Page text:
Research Papers

Modeling and Study of the Influence of Sealing on a Solid Oxide Fuel Cell

[+] Author and Article Information
Zacharie Wuillemin

Ecole Polytechnique Fédérale de Lausanne (EPFL), Laboratory for Industrial Energy Systems (LENI), CH-1015 Lausanne, Switzerlandzacharie.wuillemin@epfl.ch

N. Autissier, A. Nakajo, M. Luong, J. Van herle, D. Favrat

Ecole Polytechnique Fédérale de Lausanne (EPFL), Laboratory for Industrial Energy Systems (LENI), CH-1015 Lausanne, Switzerland

J. Fuel Cell Sci. Technol 5(1), 011016 (Feb 07, 2008) (9 pages) doi:10.1115/1.2784333 History: Received November 30, 2005; Revised December 13, 2006; Published February 07, 2008

The properties of sealing materials are important for the performance and reliability of solid oxide fuel cells (SOFCs). Even if the properties of a sealing material can be studied separately, it remains difficult to quantify the effect of an imperfect seal on the repeat-element behavior. In this study, simulation is used to investigate the effects of an imperfect seal behavior on the performance and reliability of SOFCs. Diffusion through the sealing material and inherent local combustion of fuel are added to the computational fluid dynamics (CFD) repeat-element model, which also allows us to compute the flow field, the electrochemical reactions, and the energy equations. The results are in good agreement with experiments. The zones of parasitic combustion and local overheating are well reproduced. Furthermore, the model predicts a risk of reoxidation under polarization that is well observed. The model also shows the necessity to take into account the diffusion transport for the development of compressive seal materials, hence verifying the hypotheses made by other groups. The modeling approach presented here, which includes the imperfections of components, allows us to reproduce experiments with good accuracy and gives a better understanding of degradation processes. With its reasonable computational cost, it is a powerful tool for a design of SOFC based on reliability.

Copyright © 2008 by American Society of Mechanical Engineers
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Figure 1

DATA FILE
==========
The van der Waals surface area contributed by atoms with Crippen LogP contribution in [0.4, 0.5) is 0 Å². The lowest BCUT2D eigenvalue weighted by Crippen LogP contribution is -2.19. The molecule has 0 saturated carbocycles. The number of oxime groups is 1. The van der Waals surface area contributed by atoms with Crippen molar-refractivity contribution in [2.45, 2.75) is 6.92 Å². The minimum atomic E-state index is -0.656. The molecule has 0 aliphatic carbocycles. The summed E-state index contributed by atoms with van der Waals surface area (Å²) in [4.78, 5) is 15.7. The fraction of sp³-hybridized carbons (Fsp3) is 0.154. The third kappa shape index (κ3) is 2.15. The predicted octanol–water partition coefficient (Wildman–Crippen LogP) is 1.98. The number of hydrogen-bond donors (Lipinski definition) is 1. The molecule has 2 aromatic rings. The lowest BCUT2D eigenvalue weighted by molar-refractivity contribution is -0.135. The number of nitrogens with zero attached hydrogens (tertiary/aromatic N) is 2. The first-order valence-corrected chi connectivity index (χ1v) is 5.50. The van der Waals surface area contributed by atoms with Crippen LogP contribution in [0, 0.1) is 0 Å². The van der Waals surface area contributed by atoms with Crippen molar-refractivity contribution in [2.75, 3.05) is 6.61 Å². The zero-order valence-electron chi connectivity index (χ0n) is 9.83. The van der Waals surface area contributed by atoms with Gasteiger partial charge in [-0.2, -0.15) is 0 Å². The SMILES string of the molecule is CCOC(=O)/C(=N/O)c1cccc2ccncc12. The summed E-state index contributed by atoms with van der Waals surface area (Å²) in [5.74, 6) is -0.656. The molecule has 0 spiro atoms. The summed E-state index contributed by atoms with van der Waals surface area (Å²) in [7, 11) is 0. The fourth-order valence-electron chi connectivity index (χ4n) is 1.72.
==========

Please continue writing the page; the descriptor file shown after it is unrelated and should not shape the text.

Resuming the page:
Htceramix R design short stack. The active area is 50cm2 per cell.

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Figure 2

Gas manifold. (A) Fuel manifold and corresponding simulated flowfield. (B) Air manifold and corresponding simulated flowfield. (C) Detail of the stack manifold.

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Figure 3

Electrochemical model: equivalent circuit approach

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Figure 4

Simulated OCVs with varying porosity parameters: (●) with Knudsen correction; (◇) without Knudsen correction

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Figure 5

Set of porosity parameters for an effective diffusion coefficient Deff=4.90×10−4m2s−1 for hydrogen

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Figure 6

Diffusion through the seal next to the fuel inlet hole. Simulated hydrogen fraction and cell after operation. The red line is the redox limit.

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Figure 7

Local temperature elevation of lateral seals. Comparison of measured value and simulation output.

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Figure 8

Damaged air outlet on short stack MS 95 after operation (left). Simulation of the local overheating due to a parasitic flame for one repeat element (right).

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Figure 9

Redox front on the anode predicted by simulation at OCV (red) and at 30A (blue). Comparison with used cell of test MS 95 (right).

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Figure 10

(A) Cracks due to redox cycles under the lateral seals. (B) Sintered Ni microstructure due to high-temperature combustion of hydrogen under the seal.

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Figure 11

Degradation of the cathode due to diffusion of hydrogen through the internal seal on the cathode side. Mole fraction of hydrogen.

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Figure 12

Test MS95: degradation of performance with load cycling during long-term testing (800°C, 0.4nl∕minH2+3%H2O)

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Figure 13

Test MS95: measured (—) and predicted (●) electrochemical performance; predicted oxidized area in the reacting zone (×), and under the seals (▵)




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